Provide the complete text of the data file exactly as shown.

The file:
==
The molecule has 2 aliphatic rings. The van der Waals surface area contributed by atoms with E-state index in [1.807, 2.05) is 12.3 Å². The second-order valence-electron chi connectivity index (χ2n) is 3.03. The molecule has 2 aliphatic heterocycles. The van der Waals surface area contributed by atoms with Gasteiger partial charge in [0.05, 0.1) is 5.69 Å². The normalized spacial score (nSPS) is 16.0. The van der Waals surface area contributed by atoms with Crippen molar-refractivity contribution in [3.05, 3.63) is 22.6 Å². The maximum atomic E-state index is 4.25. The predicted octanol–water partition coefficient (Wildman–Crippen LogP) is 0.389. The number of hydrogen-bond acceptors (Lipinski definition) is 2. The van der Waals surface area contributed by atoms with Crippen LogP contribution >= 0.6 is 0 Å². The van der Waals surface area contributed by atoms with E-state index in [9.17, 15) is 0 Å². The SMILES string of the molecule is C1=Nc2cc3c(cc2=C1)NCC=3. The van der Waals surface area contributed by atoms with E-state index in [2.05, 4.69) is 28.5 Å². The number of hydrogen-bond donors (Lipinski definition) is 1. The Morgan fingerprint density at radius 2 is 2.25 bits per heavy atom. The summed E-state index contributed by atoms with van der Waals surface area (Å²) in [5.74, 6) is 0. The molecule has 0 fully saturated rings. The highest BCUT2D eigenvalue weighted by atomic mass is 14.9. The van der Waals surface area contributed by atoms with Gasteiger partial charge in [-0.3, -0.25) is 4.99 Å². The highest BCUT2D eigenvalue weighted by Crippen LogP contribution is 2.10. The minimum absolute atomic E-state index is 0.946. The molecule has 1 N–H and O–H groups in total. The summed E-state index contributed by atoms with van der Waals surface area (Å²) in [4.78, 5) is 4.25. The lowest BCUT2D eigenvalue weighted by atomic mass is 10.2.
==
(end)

The molecule has 2 aliphatic rings. The van der Waals surface area contributed by atoms with E-state index in [1.807, 2.05) is 12.3 Å². The second-order valence-electron chi connectivity index (χ2n) is 3.03. The molecule has 2 aliphatic heterocycles. The van der Waals surface area contributed by atoms with Gasteiger partial charge in [0.05, 0.1) is 5.69 Å². The normalized spacial score (nSPS) is 16.0. The van der Waals surface area contributed by atoms with Crippen molar-refractivity contribution in [3.05, 3.63) is 22.6 Å². The maximum atomic E-state index is 4.25. The predicted octanol–water partition coefficient (Wildman–Crippen LogP) is 0.389. The number of hydrogen-bond acceptors (Lipinski definition) is 2. The van der Waals surface area contributed by atoms with Crippen LogP contribution >= 0.6 is 0 Å². The van der Waals surface area contributed by atoms with E-state index in [9.17, 15) is 0 Å². The SMILES string of the molecule is C1=Nc2cc3c(cc2=C1)NCC=3. The van der Waals surface area contributed by atoms with E-state index in [2.05, 4.69) is 28.5 Å². The number of hydrogen-bond donors (Lipinski definition) is 1. The Morgan fingerprint density at radius 2 is 2.25 bits per heavy atom. The summed E-state index contributed by atoms with van der Waals surface area (Å²) in [5.74, 6) is 0. The molecule has 0 fully saturated rings. The highest BCUT2D eigenvalue weighted by atomic mass is 14.9. The van der Waals surface area contributed by atoms with Gasteiger partial charge in [-0.3, -0.25) is 4.99 Å². The highest BCUT2D eigenvalue weighted by Crippen LogP contribution is 2.10. The minimum absolute atomic E-state index is 0.946. The molecule has 1 N–H and O–H groups in total. The summed E-state index contributed by atoms with van der Waals surface area (Å²) in [4.78, 5) is 4.25. The lowest BCUT2D eigenvalue weighted by atomic mass is 10.2.